“An engaging and immersive mashup of mystery and horror, Jon Bassoff’s The Lantern Man offers a dizzying world of clues interlacing the disappearances of several girls with the mythology of a local boogeyman. Bassoff weaves a tight and creepy tale through a series of mediums: a girl’s diary, police transcripts, a detective’s notes, newspaper articles, letters, photos, and sketches. The result is an exceptionally creative, compelling, and dark whodunit that will leave its readers, like the Lantern Man himself, hungry for more.” —Carter Wilson, USA Today bestselling author

The Lantern Man is a brilliant—and terrifying—puzzle-box narrative that dares you to keep reading. It's the kind of book that you better cancel any plans you might have before you start.” —Rob Hart, author of The Warehouse

“Ever been eyebrows deep in a horrifying investigation? You’re about to be... Part memoir, part case file and completely absorbing, The Lantern Man is a compelling pastiche on the verge of madness.” —Craig Johnson, author of the Walt Longmire mysteries, the basis for the Netflix drama Longmire

“A genre-bending novel—an original, captivating mystery that might pave the way we write crime fiction forever.” —Jax Miller, author of Freedom’s Child 

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Down & Out Books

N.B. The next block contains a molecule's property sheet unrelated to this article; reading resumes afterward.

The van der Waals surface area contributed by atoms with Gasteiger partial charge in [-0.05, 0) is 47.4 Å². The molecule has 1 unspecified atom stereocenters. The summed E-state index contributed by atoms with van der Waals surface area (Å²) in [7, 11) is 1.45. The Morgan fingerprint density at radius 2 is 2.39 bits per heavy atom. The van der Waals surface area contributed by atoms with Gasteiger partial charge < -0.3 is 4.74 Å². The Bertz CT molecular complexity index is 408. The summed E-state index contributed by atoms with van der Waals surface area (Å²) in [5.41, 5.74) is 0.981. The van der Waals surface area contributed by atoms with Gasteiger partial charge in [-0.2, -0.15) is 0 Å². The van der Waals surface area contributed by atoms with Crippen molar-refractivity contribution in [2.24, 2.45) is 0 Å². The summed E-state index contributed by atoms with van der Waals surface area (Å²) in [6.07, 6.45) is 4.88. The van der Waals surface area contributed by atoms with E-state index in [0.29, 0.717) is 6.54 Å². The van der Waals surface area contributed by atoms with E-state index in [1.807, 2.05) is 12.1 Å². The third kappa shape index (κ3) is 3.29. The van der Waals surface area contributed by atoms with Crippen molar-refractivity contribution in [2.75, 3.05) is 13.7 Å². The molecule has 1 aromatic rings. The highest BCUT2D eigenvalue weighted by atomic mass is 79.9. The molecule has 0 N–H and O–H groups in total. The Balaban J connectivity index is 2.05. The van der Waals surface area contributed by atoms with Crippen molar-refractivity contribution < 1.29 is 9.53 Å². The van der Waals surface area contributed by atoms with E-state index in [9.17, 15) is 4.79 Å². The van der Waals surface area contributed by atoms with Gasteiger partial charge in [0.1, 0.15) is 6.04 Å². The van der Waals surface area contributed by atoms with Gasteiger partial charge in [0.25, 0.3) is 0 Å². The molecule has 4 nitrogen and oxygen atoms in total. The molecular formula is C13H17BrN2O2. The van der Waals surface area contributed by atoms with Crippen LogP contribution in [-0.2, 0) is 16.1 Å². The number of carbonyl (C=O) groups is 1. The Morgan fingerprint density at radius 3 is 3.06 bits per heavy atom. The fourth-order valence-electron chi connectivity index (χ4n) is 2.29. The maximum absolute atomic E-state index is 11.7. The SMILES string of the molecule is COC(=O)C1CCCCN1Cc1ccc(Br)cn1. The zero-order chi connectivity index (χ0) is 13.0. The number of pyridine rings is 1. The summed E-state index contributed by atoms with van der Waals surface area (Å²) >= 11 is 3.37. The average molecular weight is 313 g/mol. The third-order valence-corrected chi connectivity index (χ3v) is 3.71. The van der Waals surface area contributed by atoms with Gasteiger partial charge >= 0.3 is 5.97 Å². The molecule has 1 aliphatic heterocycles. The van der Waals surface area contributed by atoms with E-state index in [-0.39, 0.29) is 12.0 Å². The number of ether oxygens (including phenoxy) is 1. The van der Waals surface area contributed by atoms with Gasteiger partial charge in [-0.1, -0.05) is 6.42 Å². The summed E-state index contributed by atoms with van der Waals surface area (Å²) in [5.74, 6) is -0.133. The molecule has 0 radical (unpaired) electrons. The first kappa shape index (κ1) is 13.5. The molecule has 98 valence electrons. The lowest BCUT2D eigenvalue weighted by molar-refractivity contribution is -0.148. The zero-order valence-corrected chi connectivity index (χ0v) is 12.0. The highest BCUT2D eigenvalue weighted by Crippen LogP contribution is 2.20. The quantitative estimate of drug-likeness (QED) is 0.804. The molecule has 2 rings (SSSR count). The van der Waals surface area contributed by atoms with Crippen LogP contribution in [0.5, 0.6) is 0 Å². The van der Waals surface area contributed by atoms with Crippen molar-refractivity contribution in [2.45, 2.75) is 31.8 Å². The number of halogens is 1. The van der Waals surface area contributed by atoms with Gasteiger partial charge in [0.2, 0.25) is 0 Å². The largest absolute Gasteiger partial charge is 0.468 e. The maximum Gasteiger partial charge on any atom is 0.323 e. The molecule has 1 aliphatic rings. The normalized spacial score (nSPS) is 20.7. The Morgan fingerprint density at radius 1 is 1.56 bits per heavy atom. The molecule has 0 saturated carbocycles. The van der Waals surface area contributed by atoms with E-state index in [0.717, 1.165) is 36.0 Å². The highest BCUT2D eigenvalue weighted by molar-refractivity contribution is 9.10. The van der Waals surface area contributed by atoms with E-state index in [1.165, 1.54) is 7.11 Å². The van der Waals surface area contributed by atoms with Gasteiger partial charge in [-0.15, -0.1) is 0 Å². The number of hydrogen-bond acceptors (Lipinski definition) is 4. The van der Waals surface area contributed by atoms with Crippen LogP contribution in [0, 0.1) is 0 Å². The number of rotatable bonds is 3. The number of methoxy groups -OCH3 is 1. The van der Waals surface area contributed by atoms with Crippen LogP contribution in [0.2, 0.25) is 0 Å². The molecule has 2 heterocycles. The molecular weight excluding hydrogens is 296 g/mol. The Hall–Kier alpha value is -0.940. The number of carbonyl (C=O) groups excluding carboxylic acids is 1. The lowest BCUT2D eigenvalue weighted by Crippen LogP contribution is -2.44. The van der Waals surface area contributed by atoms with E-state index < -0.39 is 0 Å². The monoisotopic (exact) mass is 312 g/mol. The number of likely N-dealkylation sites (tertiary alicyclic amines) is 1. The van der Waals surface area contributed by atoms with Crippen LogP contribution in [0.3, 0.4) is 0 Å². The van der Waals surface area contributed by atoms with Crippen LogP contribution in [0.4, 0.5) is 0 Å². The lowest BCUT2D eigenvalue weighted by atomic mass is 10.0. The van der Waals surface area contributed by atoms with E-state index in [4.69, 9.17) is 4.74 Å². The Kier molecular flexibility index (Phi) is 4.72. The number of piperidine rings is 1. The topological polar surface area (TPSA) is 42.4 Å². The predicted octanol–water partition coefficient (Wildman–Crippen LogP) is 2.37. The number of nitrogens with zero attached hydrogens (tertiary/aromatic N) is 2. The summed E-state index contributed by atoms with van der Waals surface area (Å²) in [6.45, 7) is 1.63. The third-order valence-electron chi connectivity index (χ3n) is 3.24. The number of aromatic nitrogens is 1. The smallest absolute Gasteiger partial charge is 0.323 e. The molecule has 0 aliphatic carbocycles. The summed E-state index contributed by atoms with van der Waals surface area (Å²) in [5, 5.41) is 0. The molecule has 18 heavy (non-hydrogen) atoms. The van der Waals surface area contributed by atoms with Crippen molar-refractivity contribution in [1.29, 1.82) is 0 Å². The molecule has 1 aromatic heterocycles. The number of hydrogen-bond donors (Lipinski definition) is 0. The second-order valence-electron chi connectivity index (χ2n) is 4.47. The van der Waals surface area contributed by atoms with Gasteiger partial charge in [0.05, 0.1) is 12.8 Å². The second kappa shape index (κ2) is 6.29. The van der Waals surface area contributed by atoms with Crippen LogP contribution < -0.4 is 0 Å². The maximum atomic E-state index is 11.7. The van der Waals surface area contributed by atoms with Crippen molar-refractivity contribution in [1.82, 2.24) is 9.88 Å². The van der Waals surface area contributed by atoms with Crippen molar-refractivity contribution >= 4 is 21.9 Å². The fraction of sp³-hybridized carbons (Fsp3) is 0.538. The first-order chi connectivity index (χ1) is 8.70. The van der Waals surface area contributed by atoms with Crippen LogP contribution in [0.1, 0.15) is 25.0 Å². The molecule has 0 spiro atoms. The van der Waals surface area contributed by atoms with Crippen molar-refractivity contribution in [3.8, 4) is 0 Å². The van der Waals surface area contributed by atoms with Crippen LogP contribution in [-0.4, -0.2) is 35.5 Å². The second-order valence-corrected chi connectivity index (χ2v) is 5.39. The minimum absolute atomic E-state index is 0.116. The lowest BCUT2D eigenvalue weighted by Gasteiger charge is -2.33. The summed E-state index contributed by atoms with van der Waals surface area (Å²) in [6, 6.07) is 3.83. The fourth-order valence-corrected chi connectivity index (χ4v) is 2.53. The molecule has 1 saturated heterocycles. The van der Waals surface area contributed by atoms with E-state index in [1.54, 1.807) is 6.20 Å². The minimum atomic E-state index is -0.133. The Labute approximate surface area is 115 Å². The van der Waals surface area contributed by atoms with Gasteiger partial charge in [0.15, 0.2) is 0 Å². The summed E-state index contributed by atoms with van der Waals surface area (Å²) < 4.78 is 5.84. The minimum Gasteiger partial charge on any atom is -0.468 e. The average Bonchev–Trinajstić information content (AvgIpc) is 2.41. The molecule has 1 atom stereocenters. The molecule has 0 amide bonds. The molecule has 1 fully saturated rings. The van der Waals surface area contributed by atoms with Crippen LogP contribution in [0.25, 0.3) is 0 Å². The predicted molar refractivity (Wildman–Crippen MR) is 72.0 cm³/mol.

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Published on
Mar 9, 2020
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Fiction / Crime
Fiction / Mystery & Detective / General
Fiction / Thrillers / General
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Eligible for Family Library

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Frankie Avicious is a hard-luck fellow with a sordid past. Living in a dreary meatpacking town, stuck in a loveless marriage, and spending his days slaughtering cattle, Frankie has nothing to look forward to but his next swallow of bargain whiskey. His wife is threatening to leave him, and the local sociopath is threatening to kill him. And then there’s Scarlett Acres, a stripper with a heart of fool’s gold. Frankie can’t stop thinking about her…

With the encouragement of a mysterious traveling salesman, Frankie sets out to reverse his destiny through a series of bizarre murders. The consequences of his brutality turn out to be far worse than even he could imagine.


“The Disassembled Man is lean and mean—with the emphasis on mean—a true psycho-noir novel that leaves the reader to work out the truth behind events we can only see from the point of view of the protagonist. The twist that comes maybe two thirds of the way through the book ups the stakes even more and those last few pages are a real mindbender. Taken as a whole, The Disassembled Man is a damn fine read; a brilliant and raw example of the Psycho Noir genre.” —Russel D. McLean, Crime Scene Scotland